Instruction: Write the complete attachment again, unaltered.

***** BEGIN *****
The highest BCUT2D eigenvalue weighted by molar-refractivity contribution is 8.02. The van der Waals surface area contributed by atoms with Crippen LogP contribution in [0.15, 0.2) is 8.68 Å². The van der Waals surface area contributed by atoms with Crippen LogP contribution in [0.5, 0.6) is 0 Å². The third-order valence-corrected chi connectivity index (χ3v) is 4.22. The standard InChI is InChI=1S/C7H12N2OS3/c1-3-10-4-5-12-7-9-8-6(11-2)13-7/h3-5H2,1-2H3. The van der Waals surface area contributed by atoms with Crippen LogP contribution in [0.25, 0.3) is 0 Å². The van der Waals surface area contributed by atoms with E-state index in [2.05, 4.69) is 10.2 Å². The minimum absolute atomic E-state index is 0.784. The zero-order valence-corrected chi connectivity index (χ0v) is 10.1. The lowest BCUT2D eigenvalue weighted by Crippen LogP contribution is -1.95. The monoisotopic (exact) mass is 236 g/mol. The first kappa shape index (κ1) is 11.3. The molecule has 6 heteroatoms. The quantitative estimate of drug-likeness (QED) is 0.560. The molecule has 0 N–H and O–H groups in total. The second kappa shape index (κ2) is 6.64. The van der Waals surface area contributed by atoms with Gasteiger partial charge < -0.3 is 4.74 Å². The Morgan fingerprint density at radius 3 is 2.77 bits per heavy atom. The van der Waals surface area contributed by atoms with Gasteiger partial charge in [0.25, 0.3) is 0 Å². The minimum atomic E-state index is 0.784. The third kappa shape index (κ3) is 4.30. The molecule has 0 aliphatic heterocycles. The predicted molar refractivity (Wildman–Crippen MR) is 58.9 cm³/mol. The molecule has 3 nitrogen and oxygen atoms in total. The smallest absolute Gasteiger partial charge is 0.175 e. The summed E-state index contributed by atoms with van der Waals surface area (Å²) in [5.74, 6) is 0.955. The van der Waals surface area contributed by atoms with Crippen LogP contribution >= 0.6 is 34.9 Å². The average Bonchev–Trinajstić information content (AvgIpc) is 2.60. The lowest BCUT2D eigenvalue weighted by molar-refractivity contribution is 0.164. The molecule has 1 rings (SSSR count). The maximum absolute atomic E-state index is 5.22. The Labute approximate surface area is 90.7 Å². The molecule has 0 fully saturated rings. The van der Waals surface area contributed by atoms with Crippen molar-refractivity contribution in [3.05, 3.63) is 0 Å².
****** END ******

The highest BCUT2D eigenvalue weighted by molar-refractivity contribution is 8.02. The van der Waals surface area contributed by atoms with Crippen LogP contribution in [0.15, 0.2) is 8.68 Å². The van der Waals surface area contributed by atoms with Crippen LogP contribution in [0.5, 0.6) is 0 Å². The third-order valence-corrected chi connectivity index (χ3v) is 4.22. The standard InChI is InChI=1S/C7H12N2OS3/c1-3-10-4-5-12-7-9-8-6(11-2)13-7/h3-5H2,1-2H3. The van der Waals surface area contributed by atoms with Crippen LogP contribution in [0.25, 0.3) is 0 Å². The van der Waals surface area contributed by atoms with E-state index in [2.05, 4.69) is 10.2 Å². The minimum absolute atomic E-state index is 0.784. The zero-order valence-corrected chi connectivity index (χ0v) is 10.1. The lowest BCUT2D eigenvalue weighted by Crippen LogP contribution is -1.95. The monoisotopic (exact) mass is 236 g/mol. The first kappa shape index (κ1) is 11.3. The molecule has 6 heteroatoms. The quantitative estimate of drug-likeness (QED) is 0.560. The molecule has 0 N–H and O–H groups in total. The second kappa shape index (κ2) is 6.64. The van der Waals surface area contributed by atoms with Gasteiger partial charge < -0.3 is 4.74 Å². The Morgan fingerprint density at radius 3 is 2.77 bits per heavy atom. The van der Waals surface area contributed by atoms with Gasteiger partial charge in [0.25, 0.3) is 0 Å². The minimum atomic E-state index is 0.784. The third kappa shape index (κ3) is 4.30. The molecule has 0 aliphatic heterocycles. The predicted molar refractivity (Wildman–Crippen MR) is 58.9 cm³/mol. The molecule has 3 nitrogen and oxygen atoms in total. The smallest absolute Gasteiger partial charge is 0.175 e. The summed E-state index contributed by atoms with van der Waals surface area (Å²) in [5.74, 6) is 0.955. The van der Waals surface area contributed by atoms with Crippen LogP contribution >= 0.6 is 34.9 Å². The average Bonchev–Trinajstić information content (AvgIpc) is 2.60. The lowest BCUT2D eigenvalue weighted by molar-refractivity contribution is 0.164. The molecule has 1 rings (SSSR count). The maximum absolute atomic E-state index is 5.22. The Labute approximate surface area is 90.7 Å². The molecule has 0 fully saturated rings. The van der Waals surface area contributed by atoms with Crippen molar-refractivity contribution in [3.05, 3.63) is 0 Å².